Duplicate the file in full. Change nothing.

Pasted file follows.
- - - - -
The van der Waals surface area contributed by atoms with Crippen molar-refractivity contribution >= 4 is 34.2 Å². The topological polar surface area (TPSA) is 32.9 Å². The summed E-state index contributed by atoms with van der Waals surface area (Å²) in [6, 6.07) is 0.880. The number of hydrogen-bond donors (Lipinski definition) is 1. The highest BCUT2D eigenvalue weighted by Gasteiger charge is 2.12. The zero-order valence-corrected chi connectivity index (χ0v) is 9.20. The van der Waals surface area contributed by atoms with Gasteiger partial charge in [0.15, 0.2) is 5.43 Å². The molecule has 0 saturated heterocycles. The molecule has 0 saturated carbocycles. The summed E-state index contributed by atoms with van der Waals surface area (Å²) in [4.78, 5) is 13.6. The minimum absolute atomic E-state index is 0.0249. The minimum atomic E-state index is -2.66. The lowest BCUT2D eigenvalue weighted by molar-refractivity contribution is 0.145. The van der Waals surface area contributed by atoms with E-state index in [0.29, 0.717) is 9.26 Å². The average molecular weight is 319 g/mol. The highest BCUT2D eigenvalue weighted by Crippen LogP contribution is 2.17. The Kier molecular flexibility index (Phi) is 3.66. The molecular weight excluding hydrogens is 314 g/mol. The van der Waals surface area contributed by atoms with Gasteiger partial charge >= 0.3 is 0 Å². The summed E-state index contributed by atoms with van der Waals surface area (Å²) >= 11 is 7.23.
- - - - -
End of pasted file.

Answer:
The van der Waals surface area contributed by atoms with Crippen molar-refractivity contribution >= 4 is 34.2 Å². The topological polar surface area (TPSA) is 32.9 Å². The summed E-state index contributed by atoms with van der Waals surface area (Å²) in [6, 6.07) is 0.880. The number of hydrogen-bond donors (Lipinski definition) is 1. The highest BCUT2D eigenvalue weighted by Gasteiger charge is 2.12. The zero-order valence-corrected chi connectivity index (χ0v) is 9.20. The van der Waals surface area contributed by atoms with Gasteiger partial charge in [0.15, 0.2) is 5.43 Å². The molecule has 0 saturated heterocycles. The molecule has 0 saturated carbocycles. The summed E-state index contributed by atoms with van der Waals surface area (Å²) in [4.78, 5) is 13.6. The minimum absolute atomic E-state index is 0.0249. The minimum atomic E-state index is -2.66. The lowest BCUT2D eigenvalue weighted by molar-refractivity contribution is 0.145. The van der Waals surface area contributed by atoms with E-state index in [0.29, 0.717) is 9.26 Å². The average molecular weight is 319 g/mol. The highest BCUT2D eigenvalue weighted by Crippen LogP contribution is 2.17. The Kier molecular flexibility index (Phi) is 3.66. The molecular weight excluding hydrogens is 314 g/mol. The van der Waals surface area contributed by atoms with Gasteiger partial charge >= 0.3 is 0 Å². The summed E-state index contributed by atoms with van der Waals surface area (Å²) >= 11 is 7.23.